Marchantia is a genus in the family Marchantiaceae of the order Marchantiales, a group of liverworts.

Marchantia polymorpha
Scientific classification

L., 1753

See text

The Marchantia shows differentiation into two layers: an upper photosynthetic layer with a well-defined upper epidermis with pores and a lower storage layer. The thallus features tiny cup-like structures called gemma cups, containing gemmae, small packets of tissue that are used for asexual reproduction. The combination of barrel-shaped pores and the circular shape of the gemma cups are diagnostic of the genus.[1]:22

Multicellular purple colored scales with single cell thickness and unicellular rhizoids are present on the ventral surface of the thallus.


Marchantia can reproduce both sexually and asexually. Sexual reproduction involves sperm from antheridia on the male plant fertilizing an ovum (egg cell) in the archegonium of a female plant. The antheridia and archegonia are borne atop special gametophore stalks called antheridiophores and archegoniophores, respectively. These are borne on separate thalli; hence, the plants are dioicous.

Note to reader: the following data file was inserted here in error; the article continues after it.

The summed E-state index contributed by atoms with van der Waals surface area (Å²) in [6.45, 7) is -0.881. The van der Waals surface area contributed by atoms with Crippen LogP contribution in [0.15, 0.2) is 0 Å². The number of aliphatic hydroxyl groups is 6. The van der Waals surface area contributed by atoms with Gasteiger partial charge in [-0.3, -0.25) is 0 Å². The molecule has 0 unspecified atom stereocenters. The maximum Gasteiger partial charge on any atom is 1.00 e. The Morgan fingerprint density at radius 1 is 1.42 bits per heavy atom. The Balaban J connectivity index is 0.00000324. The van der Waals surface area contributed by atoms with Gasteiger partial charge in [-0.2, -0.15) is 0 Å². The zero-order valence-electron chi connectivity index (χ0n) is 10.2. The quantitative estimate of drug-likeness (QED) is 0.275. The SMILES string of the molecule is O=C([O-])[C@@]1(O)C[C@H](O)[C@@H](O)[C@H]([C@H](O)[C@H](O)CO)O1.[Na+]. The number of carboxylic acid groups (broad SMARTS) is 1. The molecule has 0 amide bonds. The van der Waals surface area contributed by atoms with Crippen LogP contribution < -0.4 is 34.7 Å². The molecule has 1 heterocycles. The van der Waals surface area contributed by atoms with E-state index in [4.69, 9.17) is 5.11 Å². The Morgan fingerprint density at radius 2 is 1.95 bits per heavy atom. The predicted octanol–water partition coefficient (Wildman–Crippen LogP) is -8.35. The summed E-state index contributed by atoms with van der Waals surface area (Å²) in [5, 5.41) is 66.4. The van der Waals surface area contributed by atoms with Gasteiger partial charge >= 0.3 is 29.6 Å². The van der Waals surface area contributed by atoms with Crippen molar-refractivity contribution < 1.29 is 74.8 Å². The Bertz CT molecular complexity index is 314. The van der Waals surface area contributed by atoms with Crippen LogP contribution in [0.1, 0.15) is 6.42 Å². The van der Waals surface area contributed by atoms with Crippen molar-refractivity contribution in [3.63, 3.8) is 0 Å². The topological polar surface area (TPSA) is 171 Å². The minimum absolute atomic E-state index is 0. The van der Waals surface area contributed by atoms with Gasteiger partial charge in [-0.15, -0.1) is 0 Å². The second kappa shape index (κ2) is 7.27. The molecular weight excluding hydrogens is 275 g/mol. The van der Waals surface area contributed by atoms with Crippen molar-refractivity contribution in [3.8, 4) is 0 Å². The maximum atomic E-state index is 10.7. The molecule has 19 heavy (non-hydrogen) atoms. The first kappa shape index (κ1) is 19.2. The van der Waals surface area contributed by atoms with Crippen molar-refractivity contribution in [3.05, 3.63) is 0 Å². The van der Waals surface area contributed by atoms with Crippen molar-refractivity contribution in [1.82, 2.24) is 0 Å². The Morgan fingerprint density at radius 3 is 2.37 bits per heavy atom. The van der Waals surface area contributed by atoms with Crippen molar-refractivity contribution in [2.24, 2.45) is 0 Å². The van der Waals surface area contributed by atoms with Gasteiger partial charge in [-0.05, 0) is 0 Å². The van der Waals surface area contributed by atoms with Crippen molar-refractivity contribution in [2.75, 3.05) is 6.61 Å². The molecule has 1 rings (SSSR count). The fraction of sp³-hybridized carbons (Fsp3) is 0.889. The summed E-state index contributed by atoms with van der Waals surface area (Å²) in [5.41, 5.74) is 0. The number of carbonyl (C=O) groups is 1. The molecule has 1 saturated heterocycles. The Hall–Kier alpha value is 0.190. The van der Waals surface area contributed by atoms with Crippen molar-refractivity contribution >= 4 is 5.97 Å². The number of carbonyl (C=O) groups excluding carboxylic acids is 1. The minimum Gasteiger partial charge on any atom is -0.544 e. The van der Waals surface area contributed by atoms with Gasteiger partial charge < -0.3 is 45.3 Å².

Once fertilized, the ovum is called a zygote and develops into a small sporophyte plant, which remains attached to the larger gametophyte plant. The sporophyte produces spores which develop into free-living male and female gametophyte plants.

Asexual reproduction occurs by means of gemmae, discoid clumps of cells which are genetically identical to the parent and contained in cup-like structures on the upper surface of the plant. These are dispersed when rain splashes into the cups and develop into new plants. Asexual reproduction can also occur when older parts of the plant die and the surviving newer branches develop into separate plants.



  1. ^ Ian Atherton; Sam Bosanquet; Mark Lawley, eds. (2010). Mosses and Liverworts of Britain and Ireland - a field guide. British Bryological Society. ISBN 978-0-9561310-1-0.

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